Diagnosis

Lung cancer

Lung cancer is the 5th most commonly diagnosed cancer in Australia

The earlier lung cancer is diagnosed the greater the chance of success of treatment, however, the majority of cases are diagnosed at advanced stages – stage III or IV. Lung cancer can be difficult to diagnose early because some symptoms overlap with those of other conditions and/or may not be considered ‘high-risk’ if occurring in isolation. For patients with few or no risk factors for lung cancer, early diagnosis is made even more challenging as their healthcare professional may not immediately suspect lung cancer as a potential cause of their symptoms. It is important to be aware of the signs and symptoms of lung cancer as delays in investigations can lead to diagnosis of more advance staged cancer.

How is lung cancer diagnosed?

Health professionals working in primary care are integral to early detection of lung cancer, as the majority of patients first present to primary care settings. In the three months leading up to diagnosis, patients often see a GP ≥ 4 times before a diagnosis is made.1 For Aboriginal and Torres Strait Islander people, who are considered high risk, Aboriginal Health Workers provide a critical link  in providing information, support and co-ordination to improve health outcomes.

Tests performed to investigate symptoms

  • Medical history and physical examination 
  • Imaging tests, such as chest X-ray, computed tomography (CT) scan, magnetic resonance imaging (MRI), positron emission tomography (PET) scan, bone scan or ultrasound 
  • Laboratory tests on blood or tissue 
  • Lung biopsy 
  • Sputum cytology 
  • Bronchoscopy 
  • Video-assisted thoracoscopy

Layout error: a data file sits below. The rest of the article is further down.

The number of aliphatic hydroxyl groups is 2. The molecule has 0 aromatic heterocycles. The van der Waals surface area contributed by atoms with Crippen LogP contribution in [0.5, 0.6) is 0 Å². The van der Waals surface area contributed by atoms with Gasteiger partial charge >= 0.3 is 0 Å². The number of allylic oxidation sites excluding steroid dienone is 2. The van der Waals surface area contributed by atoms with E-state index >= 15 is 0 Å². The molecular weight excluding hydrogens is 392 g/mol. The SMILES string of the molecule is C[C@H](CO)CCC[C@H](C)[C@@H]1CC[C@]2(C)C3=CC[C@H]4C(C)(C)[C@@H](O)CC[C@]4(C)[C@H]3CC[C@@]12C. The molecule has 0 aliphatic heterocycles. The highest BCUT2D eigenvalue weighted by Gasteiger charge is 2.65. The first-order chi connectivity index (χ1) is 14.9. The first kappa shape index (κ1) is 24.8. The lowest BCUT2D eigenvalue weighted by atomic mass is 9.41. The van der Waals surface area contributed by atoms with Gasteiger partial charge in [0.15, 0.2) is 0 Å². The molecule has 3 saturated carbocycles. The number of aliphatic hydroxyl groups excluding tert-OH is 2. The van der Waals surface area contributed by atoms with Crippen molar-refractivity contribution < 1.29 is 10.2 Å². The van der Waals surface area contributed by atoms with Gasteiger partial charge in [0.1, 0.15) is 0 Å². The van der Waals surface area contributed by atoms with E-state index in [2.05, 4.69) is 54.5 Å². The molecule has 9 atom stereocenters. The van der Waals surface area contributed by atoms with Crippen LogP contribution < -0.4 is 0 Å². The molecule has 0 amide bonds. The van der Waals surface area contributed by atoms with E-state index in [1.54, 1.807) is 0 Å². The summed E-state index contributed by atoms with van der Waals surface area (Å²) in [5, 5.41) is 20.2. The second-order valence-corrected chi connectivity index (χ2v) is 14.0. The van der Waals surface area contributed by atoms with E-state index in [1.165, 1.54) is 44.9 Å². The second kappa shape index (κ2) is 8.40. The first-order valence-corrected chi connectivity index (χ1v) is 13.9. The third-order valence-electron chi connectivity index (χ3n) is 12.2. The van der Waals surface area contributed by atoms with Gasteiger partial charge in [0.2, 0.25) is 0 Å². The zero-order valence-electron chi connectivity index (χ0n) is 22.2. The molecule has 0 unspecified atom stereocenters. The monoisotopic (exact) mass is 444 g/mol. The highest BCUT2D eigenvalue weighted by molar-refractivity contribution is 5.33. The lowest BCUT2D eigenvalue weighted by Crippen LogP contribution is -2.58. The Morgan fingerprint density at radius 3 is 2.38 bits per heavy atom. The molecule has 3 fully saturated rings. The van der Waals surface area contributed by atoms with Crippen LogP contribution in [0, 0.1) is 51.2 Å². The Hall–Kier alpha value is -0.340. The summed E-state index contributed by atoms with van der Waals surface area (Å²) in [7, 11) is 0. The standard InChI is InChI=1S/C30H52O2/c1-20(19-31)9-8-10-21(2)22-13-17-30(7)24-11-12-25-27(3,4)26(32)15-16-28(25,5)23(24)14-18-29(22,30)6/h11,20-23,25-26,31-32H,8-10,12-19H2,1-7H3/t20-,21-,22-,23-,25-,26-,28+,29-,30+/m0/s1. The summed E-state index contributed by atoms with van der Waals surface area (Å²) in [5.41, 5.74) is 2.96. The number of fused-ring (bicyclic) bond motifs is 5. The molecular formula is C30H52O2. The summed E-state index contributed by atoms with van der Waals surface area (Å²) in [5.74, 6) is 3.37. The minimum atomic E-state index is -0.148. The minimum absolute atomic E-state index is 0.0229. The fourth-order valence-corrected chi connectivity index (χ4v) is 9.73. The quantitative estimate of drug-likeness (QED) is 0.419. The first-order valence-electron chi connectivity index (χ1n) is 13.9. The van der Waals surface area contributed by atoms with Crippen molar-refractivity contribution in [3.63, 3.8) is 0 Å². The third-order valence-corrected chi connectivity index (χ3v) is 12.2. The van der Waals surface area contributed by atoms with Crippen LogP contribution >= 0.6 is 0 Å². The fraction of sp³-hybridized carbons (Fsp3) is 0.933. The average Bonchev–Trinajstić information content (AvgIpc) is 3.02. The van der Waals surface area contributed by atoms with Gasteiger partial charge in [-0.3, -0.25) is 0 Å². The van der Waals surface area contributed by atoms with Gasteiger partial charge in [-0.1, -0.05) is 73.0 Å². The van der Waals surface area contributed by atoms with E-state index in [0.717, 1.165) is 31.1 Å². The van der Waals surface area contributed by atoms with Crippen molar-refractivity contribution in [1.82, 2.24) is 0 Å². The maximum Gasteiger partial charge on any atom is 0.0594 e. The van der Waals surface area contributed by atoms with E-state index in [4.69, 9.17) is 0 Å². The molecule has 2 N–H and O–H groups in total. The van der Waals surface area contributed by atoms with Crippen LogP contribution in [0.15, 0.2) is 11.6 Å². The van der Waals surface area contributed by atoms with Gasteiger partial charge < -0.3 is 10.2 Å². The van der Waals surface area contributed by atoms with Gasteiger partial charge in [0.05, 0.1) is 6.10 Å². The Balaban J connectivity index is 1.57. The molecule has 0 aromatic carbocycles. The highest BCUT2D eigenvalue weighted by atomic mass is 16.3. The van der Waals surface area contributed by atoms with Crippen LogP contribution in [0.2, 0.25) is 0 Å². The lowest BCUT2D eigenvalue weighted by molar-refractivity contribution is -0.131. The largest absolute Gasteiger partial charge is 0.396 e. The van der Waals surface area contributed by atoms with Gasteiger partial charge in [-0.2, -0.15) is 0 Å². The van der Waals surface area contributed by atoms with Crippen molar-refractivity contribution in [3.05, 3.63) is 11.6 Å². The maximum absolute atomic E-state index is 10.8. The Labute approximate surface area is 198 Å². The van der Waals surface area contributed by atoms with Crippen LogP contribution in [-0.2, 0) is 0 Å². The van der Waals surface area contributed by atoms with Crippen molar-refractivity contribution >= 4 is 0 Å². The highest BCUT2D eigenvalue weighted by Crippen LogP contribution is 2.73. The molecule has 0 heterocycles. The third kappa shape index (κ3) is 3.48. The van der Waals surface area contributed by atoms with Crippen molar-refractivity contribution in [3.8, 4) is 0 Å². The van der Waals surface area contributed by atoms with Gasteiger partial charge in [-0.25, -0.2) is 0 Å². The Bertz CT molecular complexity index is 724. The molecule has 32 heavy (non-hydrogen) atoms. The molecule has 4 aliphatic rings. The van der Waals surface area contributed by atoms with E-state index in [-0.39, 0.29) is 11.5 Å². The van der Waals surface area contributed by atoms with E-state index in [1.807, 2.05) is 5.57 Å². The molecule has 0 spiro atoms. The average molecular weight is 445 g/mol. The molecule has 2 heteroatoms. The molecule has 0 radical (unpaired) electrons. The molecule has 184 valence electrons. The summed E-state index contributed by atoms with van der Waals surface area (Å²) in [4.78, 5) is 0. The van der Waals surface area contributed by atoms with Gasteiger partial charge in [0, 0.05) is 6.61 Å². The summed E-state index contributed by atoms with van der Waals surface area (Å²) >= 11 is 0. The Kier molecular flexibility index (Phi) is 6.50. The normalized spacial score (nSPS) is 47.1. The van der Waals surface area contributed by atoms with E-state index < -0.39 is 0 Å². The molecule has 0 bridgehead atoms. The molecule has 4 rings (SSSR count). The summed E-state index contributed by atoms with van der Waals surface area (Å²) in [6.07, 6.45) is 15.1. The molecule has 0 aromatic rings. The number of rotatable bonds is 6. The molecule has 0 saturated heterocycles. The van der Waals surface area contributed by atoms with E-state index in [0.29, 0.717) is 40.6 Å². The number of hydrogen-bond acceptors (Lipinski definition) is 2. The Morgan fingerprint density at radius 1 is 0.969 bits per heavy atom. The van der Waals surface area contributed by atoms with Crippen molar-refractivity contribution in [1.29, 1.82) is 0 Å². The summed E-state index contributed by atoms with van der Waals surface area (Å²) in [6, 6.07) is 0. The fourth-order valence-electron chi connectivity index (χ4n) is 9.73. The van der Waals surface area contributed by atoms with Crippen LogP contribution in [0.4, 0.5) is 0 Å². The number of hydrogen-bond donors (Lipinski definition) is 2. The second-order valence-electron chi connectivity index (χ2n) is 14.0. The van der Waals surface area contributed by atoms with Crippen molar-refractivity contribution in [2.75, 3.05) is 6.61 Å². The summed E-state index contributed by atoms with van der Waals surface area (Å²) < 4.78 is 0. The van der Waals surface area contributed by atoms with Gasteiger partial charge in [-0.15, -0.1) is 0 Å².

• Thoracentesis
  • Mediastinoscopy and mediastinotomy

Specialist referral

It is recommended that a person with suspected lung cancer be referred to a specialist who is an active member of a cancer care Multidisciplinary Team (MDT)Health professionals, including general practitioners, are encouraged to use established clinical databases and pathways to support timely and appropriate referral. Lung Foundation Australia maintains a living directory of lung cancer MDTs to inform patients and health professionals of the location throughout Australia. The directory can be searched on a state basis, and a map function is also available to assist with referral decisions

Lung Cancer Support Nurse

Lung Foundation Australia’s Lung Cancer Support Nurse free telephone service connects patients and families affected by lung cancer with a highly qualified oncology nurse who provides expert information and support.  Referral to the Lung Cancer Support nurse extends the clinical care that you provide to your patients, and their families and carers. The service does not duplicate your clinical care but expands support to help patients better self-manage disease and treatment symptoms and side effects.

References

  1. Cancer Australia. (2020, May). Investigating symptoms of Lung Cancer. Retrieved from Cancer Australia: https://www.canceraustralia.gov.au/sites/default/files/publications/investigating-symptoms-lung-cancer-guide-all-health-professionals/pdf/investigating_symptoms_of_lung_cancer_-_the_guide.pdf